Understanding Agoraphobia or Fear of Leaving the House

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Often mischaracterized merely as a "fear of leaving your house," agoraphobia encompasses the anxiety of being in certain situations for which escape is difficult or potentially embarrassing, or where help is not readily available. More specifically, the focus is on the fear of having a panic attack in such situations.

What Is Agoraphobia?

A fear of leaving the house is associated with agoraphobia, though not all people with this condition express this concern. Agoraphobia can occur on its own but is more commonly a complication of panic disorder.

You do not need to be homebound to be diagnosed with agoraphobia. Agoraphobia generates a panic response in a variety of situations, including traveling by car, train, plane or bus; being in an elevator, crowd, large store, or confined area; being on a bridge or standing in a line. The fear associated with agoraphobia is so intense that a person will usually go to great lengths to avoid these situations. At the most extreme cases, agoraphobia can develop into a fear of leaving one’s house altogether. One’s home becomes his or her “safe zone.”​

With support and the proper training, you can effectively manage your symptoms.

Get Professional Help

The sooner treatment begins after the onset of agoraphobia, the more quickly symptom reduction or elimination will be realized. However, even people with long-term symptoms will generally experience improvement with treatment, and most will regain the freedom to resume many of the activities they once enjoyed. Your doctor can help you get connected with the right therapy programs.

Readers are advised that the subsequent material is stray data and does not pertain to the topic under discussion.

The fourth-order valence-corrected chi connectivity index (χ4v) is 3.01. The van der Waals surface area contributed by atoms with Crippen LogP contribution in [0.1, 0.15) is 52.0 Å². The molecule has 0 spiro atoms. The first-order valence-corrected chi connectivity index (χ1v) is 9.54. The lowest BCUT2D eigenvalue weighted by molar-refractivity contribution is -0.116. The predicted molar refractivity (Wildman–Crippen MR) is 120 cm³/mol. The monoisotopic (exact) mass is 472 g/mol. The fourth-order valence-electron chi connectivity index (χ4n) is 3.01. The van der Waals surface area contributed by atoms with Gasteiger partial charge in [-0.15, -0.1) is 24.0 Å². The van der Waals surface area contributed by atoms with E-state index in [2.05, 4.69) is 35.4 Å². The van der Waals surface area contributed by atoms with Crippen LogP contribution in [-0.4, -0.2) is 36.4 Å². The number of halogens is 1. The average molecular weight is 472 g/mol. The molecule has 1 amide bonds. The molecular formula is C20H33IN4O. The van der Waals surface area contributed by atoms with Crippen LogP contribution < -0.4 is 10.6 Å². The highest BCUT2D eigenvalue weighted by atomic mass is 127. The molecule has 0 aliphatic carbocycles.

Learn and Practice Relaxation Techniques

Your fear of leaving the house is fed by anxiety. By learning and practicing relaxation techniques, you could reduce the level of your anxiety and the frequency of your panic attacks. You may even be able to defuse an attack in the making. Some popular relaxation mechanisms include deep breathing exercises, progressive muscle relaxation, yoga, mindfulness meditation, and visualization. These skills are generally easy to learn and can be practiced for short durations of time to effectively reduce anxiety.

Keep Stress in Check

Stress and anxiety seem to go hand in hand—increase one and the others will follow. Relaxation techniques will help you manage stress and anxiety, but it may be most beneficial to deal with your stressors head-on. Ask yourself what is causing you the most stress and create a plan to reduce anxiety by eliminating some stressors from your life.

Learn and Practice Systematic Desensitization

Systematic desensitization usually starts with imagining yourself in a progression of fearful situations and using relaxation strategies that compete with anxiety. Once you can successfully manage your anxiety while imagining fearful events, you can use the technique in real-life situations. The goal of the process is to become gradually desensitized to the triggers that are causing your distress. This technique can be learned through your own self-help applications, but it can be more helpful to learn desensitization through the guidance of a professional therapist.

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  • American Psychiatric Association. "Diagnostic and Statistical Manual of Mental Disorders, 5th ed.," 2013 Washington, DC: Author.